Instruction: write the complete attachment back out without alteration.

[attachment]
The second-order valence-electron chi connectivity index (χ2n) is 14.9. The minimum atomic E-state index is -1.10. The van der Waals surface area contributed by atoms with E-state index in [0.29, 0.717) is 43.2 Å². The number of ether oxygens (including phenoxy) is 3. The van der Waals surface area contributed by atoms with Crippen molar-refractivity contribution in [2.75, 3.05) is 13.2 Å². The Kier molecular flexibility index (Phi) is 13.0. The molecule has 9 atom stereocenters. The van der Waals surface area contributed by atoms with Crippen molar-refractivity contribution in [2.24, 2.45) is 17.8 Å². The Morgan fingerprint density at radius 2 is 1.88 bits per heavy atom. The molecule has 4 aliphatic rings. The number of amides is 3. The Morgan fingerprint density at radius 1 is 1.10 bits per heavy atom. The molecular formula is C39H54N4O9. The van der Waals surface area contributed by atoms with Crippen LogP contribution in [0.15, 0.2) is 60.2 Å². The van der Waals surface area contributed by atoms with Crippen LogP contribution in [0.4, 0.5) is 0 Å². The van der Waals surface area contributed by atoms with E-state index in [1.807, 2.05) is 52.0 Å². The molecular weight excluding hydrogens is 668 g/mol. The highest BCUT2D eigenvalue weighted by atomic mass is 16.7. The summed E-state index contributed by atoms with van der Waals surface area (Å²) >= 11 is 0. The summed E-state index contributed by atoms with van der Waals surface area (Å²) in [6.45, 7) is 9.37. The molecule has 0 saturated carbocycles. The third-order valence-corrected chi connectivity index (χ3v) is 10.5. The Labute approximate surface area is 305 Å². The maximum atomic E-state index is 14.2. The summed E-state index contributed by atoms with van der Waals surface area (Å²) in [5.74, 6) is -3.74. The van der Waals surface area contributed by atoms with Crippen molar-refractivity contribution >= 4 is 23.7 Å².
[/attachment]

The second-order valence-electron chi connectivity index (χ2n) is 14.9. The minimum atomic E-state index is -1.10. The van der Waals surface area contributed by atoms with E-state index in [0.29, 0.717) is 43.2 Å². The number of ether oxygens (including phenoxy) is 3. The van der Waals surface area contributed by atoms with Crippen molar-refractivity contribution in [2.75, 3.05) is 13.2 Å². The Kier molecular flexibility index (Phi) is 13.0. The molecule has 9 atom stereocenters. The van der Waals surface area contributed by atoms with Crippen molar-refractivity contribution in [2.24, 2.45) is 17.8 Å². The Morgan fingerprint density at radius 2 is 1.88 bits per heavy atom. The molecule has 4 aliphatic rings. The number of amides is 3. The Morgan fingerprint density at radius 1 is 1.10 bits per heavy atom. The molecular formula is C39H54N4O9. The van der Waals surface area contributed by atoms with Crippen LogP contribution in [0.15, 0.2) is 60.2 Å². The van der Waals surface area contributed by atoms with Crippen LogP contribution in [0.4, 0.5) is 0 Å². The van der Waals surface area contributed by atoms with E-state index in [1.807, 2.05) is 52.0 Å². The molecular weight excluding hydrogens is 668 g/mol. The highest BCUT2D eigenvalue weighted by atomic mass is 16.7. The summed E-state index contributed by atoms with van der Waals surface area (Å²) >= 11 is 0. The summed E-state index contributed by atoms with van der Waals surface area (Å²) in [6.45, 7) is 9.37. The molecule has 0 saturated carbocycles. The third-order valence-corrected chi connectivity index (χ3v) is 10.5. The Labute approximate surface area is 305 Å². The maximum atomic E-state index is 14.2. The summed E-state index contributed by atoms with van der Waals surface area (Å²) in [5.74, 6) is -3.74. The van der Waals surface area contributed by atoms with Crippen molar-refractivity contribution >= 4 is 23.7 Å².